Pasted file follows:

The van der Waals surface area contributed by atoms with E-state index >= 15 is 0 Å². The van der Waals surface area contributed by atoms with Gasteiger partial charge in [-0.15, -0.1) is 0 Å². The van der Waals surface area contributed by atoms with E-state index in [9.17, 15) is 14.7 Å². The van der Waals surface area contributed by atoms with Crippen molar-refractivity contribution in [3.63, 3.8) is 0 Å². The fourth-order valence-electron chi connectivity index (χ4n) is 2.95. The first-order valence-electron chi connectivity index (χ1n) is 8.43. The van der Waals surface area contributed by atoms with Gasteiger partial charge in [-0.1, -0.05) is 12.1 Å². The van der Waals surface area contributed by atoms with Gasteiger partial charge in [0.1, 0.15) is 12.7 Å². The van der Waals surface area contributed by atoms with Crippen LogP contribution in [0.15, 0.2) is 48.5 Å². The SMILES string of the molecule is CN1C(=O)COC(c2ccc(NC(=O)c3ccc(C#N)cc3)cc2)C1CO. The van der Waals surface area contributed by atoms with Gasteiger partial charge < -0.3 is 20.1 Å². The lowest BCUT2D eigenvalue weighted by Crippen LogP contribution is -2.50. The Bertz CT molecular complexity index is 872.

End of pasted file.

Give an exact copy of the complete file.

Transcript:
The van der Waals surface area contributed by atoms with E-state index >= 15 is 0 Å². The van der Waals surface area contributed by atoms with Gasteiger partial charge in [-0.15, -0.1) is 0 Å². The van der Waals surface area contributed by atoms with E-state index in [9.17, 15) is 14.7 Å². The van der Waals surface area contributed by atoms with Crippen molar-refractivity contribution in [3.63, 3.8) is 0 Å². The fourth-order valence-electron chi connectivity index (χ4n) is 2.95. The first-order valence-electron chi connectivity index (χ1n) is 8.43. The van der Waals surface area contributed by atoms with Gasteiger partial charge in [-0.1, -0.05) is 12.1 Å². The van der Waals surface area contributed by atoms with Gasteiger partial charge in [0.1, 0.15) is 12.7 Å². The van der Waals surface area contributed by atoms with Crippen LogP contribution in [0.15, 0.2) is 48.5 Å². The SMILES string of the molecule is CN1C(=O)COC(c2ccc(NC(=O)c3ccc(C#N)cc3)cc2)C1CO. The van der Waals surface area contributed by atoms with Gasteiger partial charge < -0.3 is 20.1 Å². The lowest BCUT2D eigenvalue weighted by Crippen LogP contribution is -2.50. The Bertz CT molecular complexity index is 872.